Analysis of early survival of Holstein-Friesian heifers of diverse sire origins on commercial dairy farms in Kenya.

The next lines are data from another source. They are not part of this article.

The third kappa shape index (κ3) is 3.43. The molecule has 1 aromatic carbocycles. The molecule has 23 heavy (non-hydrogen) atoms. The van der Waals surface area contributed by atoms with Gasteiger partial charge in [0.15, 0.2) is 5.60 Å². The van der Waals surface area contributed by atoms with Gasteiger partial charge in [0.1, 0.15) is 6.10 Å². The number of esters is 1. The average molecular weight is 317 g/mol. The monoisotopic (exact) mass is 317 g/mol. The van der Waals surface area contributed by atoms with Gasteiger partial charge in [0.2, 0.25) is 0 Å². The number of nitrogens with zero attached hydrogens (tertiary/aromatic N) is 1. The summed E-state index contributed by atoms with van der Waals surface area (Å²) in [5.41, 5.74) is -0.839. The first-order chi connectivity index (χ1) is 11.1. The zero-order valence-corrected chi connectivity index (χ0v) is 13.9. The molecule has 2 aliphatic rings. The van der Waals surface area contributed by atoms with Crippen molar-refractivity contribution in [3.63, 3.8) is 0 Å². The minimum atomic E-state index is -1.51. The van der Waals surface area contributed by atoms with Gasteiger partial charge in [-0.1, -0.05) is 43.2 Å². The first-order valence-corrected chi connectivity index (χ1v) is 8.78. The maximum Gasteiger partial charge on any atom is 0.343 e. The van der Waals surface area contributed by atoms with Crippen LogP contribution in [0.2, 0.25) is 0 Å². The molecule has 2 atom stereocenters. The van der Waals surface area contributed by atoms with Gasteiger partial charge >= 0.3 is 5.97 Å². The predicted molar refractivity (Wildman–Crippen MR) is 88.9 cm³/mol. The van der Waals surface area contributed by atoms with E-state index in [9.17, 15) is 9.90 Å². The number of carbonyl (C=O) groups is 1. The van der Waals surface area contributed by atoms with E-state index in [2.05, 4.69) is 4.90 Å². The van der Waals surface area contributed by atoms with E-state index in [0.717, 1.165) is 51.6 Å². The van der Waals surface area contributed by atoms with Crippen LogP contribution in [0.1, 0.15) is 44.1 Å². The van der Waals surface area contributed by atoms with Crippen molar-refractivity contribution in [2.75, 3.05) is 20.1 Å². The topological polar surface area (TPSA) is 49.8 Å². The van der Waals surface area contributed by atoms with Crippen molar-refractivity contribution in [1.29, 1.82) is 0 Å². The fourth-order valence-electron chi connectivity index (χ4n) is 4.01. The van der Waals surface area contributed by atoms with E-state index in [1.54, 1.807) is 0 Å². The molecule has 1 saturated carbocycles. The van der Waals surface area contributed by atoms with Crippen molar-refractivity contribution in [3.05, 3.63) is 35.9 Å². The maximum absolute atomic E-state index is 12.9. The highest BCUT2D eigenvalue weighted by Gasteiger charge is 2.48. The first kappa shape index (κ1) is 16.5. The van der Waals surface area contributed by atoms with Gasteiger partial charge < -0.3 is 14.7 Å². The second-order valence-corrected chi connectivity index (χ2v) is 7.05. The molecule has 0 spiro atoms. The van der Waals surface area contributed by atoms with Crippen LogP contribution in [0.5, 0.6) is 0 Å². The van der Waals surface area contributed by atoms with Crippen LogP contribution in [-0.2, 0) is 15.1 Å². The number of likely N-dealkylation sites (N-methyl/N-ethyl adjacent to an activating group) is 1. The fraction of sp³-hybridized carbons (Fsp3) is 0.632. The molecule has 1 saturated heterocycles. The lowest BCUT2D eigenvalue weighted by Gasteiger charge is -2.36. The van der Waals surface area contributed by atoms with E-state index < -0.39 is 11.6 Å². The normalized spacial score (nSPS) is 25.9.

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The use of imported semen within the Holstein-Friesian cattle population in Kenya has contributed to increased milk production per cow, however, information on how this has impacted on functional traits, particularly early life survival and reproductive performance is scarce. This study evaluated age at first calving (AFC), survival to age at first calving, and survival to four years of age using survival analyses techniques, in Holstein-Friesian cattle on four dairy farms in Kenya. The heritability estimate obtained for AFC was 0.15 +/- 0.06 for an average AFC of 1058 days. Animals sired by New Zealand and Australian born bulls had the earliest average AFC (907 days). On average, 25% of all the heifers born were culled prior to attaining a first calving, while 34% were culled prior to four years of age. Though the highest proportion of losses was due to unspecified reasons, the relative risk of being culled was highest when an animal had a specific disease, and the first 60 days of life were the most critical for survival. Daughters of sires from South-Africa and Israel tended to have better survival rates than those sired by bulls originating from other regions. Unfavourable selection towards animals sired by Kenyan born bulls was evident. The economic implications of the high rate of early mortality need to be evaluated in order to assist livestock producers make informed decisions on choice of sires for breeding.